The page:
Women shouldn’t struggle on with menopause
Women's Health As women become older, changes in their body can impact their lives, whether that’s difficulty sleeping, becoming more emotional or mind fog. A recent bout of media attention on the changes women go through while ageing has been helpful in raising awareness.
For Dr Cliona Murphy, as Consultant Obstetrician and Gynaecologist in the Coombe Women and Infants University Hospital and Tallaght University Hospital, it is her role to support women as they go through changes in life, such as menopause, and she says 'awareness' is key.
“When women get to their 40s, they’re often not expecting their periods to change. While that can be the first sign of the menopause, there are many more side effects that can come with it. Symptoms can include hot flushes, night sweats, an uncontrollable rush of blood to the face; all of which can all be distressing.
“Many might have disturbed sleep and feel exhausted in the morning, which can play havoc with work situations and can be distressing. There are also more physical causes such as palpitations, feeling that their bones are aching, lacking energy, experiencing joint pains, or experiencing vaginal dryness, making sex painful. What women need to realise is that these symptoms are absolutely normal and that they don’t need to struggle on.”
Menopause isn’t a disease
Dr Murphy is spreading the message that menopause isn’t a disease, it is just a way of life. She says, “For many years, focus has been on maternity and gynaecological problems that need surgery. But, while these are important, we still need recognition about the second phases of our life.
“In England and Ireland, women are living to 78-80, so our quality of life has to be prioritised. To do this, I‘d like to make links with midwifery colleagues when it comes to planning for the future. I would also like to see links with other colleagues for the ‘whole life’ concept of women’s health and see how we can integrate things more.”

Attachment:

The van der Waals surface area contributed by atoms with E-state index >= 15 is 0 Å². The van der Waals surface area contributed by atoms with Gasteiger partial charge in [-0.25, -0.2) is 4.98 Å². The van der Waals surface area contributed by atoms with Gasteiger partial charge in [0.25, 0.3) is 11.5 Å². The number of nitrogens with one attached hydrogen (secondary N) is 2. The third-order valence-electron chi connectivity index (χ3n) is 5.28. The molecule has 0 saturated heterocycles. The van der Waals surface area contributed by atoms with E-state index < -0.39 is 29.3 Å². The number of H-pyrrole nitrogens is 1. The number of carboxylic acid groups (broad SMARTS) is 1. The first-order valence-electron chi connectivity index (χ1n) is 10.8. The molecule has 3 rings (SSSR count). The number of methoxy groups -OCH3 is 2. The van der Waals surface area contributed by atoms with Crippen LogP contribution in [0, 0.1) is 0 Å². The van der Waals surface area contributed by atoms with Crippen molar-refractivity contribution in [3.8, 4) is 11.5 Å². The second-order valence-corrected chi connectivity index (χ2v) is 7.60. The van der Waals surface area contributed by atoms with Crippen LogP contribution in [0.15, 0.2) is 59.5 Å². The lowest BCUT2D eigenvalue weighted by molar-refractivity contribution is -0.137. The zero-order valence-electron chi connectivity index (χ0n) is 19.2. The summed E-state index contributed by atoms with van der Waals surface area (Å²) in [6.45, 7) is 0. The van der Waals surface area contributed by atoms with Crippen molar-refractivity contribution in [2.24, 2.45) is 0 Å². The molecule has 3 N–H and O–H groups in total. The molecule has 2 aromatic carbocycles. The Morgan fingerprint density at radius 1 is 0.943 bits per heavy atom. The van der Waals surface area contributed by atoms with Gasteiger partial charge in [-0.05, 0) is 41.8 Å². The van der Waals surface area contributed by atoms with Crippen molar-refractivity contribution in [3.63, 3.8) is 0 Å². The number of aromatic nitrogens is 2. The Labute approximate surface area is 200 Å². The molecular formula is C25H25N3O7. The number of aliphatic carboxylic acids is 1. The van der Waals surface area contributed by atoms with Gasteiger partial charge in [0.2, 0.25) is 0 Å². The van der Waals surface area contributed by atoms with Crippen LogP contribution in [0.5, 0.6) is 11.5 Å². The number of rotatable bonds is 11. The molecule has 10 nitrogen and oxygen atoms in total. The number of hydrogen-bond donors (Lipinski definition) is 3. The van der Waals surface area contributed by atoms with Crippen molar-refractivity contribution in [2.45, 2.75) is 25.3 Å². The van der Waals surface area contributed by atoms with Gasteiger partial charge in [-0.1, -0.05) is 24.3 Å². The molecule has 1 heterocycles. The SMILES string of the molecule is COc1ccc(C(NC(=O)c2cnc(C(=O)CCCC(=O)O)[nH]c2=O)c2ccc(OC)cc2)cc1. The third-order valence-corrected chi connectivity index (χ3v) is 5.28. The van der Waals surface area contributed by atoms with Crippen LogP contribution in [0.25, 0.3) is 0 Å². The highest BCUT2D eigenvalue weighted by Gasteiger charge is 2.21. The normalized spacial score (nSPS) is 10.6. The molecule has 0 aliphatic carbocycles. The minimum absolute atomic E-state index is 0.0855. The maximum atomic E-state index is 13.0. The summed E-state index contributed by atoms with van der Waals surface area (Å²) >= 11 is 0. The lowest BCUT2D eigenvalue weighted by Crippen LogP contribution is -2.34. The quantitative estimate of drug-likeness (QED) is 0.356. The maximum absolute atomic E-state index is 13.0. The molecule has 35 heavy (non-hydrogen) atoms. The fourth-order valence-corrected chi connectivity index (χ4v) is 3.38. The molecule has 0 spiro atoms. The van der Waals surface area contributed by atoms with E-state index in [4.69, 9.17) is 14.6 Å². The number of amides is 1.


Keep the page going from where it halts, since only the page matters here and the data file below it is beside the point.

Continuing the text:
Preparing women for menopause
This approach would become heavily focused on preventative medicine, giving advice and actively preparing women for the peri-menopause and menopause. From addressing fears and concerns such as prolapse, to information on physiotherapy and strengthening the pelvic floor as well as offering support with diet and exercise. Dr Murphy adds, “These are all non-surgical interventions that can optimise people’s wellbeing before they even need surgery.”
With our lifestyles constantly changing, cases of osteoporosis are on the rise and some factors – such as taking certain contraception or HRT – can inflate this risks. The benefits of the modern age, however, mean that GPs can now prescribe much more tailored options to suit our personal circumstances and family history.
Protect against brittle bones
“We can protect against osteoporosis with a diet rich in calcium and vitamin D, combined with exercise – particularly weight-bearing – to help protect our bones. If the diet is low in those vitamins, supplements can help.”
When women reach middle age, they should attend their screening checks, such as mammograms and smear tests, and if possible, have an overall health check.
Dr Murphy adds, “I use my time with patients to go through family history, check they’ve attended their screenings and ask them about diet. These touch points can add value to any visit. But the most important thing is to make women see that if there are any changes along their journey into the second phase, whether that’s menopause or other symptoms, they should be able to go and ask their GP for help.”
For further advice about menopause, the British Menopause Society has a range of helpful information online.